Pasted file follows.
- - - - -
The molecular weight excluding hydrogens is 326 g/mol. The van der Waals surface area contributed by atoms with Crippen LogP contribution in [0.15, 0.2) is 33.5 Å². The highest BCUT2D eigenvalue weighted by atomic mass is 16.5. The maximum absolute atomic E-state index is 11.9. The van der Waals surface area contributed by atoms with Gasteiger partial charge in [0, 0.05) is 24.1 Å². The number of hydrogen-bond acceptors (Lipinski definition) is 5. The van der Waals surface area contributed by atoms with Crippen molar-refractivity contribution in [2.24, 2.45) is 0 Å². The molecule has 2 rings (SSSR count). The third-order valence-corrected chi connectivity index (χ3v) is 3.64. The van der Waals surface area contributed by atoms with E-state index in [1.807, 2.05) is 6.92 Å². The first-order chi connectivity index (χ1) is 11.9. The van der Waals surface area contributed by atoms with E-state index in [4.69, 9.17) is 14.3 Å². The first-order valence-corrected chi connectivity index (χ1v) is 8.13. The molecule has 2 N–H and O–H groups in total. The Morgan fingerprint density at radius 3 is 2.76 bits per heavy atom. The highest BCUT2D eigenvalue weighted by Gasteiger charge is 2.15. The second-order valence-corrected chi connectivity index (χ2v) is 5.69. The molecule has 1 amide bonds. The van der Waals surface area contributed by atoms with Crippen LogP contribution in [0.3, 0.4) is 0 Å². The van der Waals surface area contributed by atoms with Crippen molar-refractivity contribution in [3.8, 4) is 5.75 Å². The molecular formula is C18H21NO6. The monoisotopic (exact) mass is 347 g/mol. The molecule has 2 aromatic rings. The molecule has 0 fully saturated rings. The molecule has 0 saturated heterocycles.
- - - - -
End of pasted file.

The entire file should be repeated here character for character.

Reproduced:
The molecular weight excluding hydrogens is 326 g/mol. The van der Waals surface area contributed by atoms with Crippen LogP contribution in [0.15, 0.2) is 33.5 Å². The highest BCUT2D eigenvalue weighted by atomic mass is 16.5. The maximum absolute atomic E-state index is 11.9. The van der Waals surface area contributed by atoms with Gasteiger partial charge in [0, 0.05) is 24.1 Å². The number of hydrogen-bond acceptors (Lipinski definition) is 5. The van der Waals surface area contributed by atoms with Crippen molar-refractivity contribution in [2.24, 2.45) is 0 Å². The molecule has 2 rings (SSSR count). The third-order valence-corrected chi connectivity index (χ3v) is 3.64. The van der Waals surface area contributed by atoms with E-state index in [1.807, 2.05) is 6.92 Å². The first-order chi connectivity index (χ1) is 11.9. The van der Waals surface area contributed by atoms with E-state index in [4.69, 9.17) is 14.3 Å². The first-order valence-corrected chi connectivity index (χ1v) is 8.13. The molecule has 2 N–H and O–H groups in total. The Morgan fingerprint density at radius 3 is 2.76 bits per heavy atom. The highest BCUT2D eigenvalue weighted by Gasteiger charge is 2.15. The second-order valence-corrected chi connectivity index (χ2v) is 5.69. The molecule has 1 amide bonds. The van der Waals surface area contributed by atoms with Crippen LogP contribution in [0.3, 0.4) is 0 Å². The van der Waals surface area contributed by atoms with Crippen molar-refractivity contribution in [3.8, 4) is 5.75 Å². The molecular formula is C18H21NO6. The monoisotopic (exact) mass is 347 g/mol. The molecule has 2 aromatic rings. The molecule has 0 fully saturated rings. The molecule has 0 saturated heterocycles.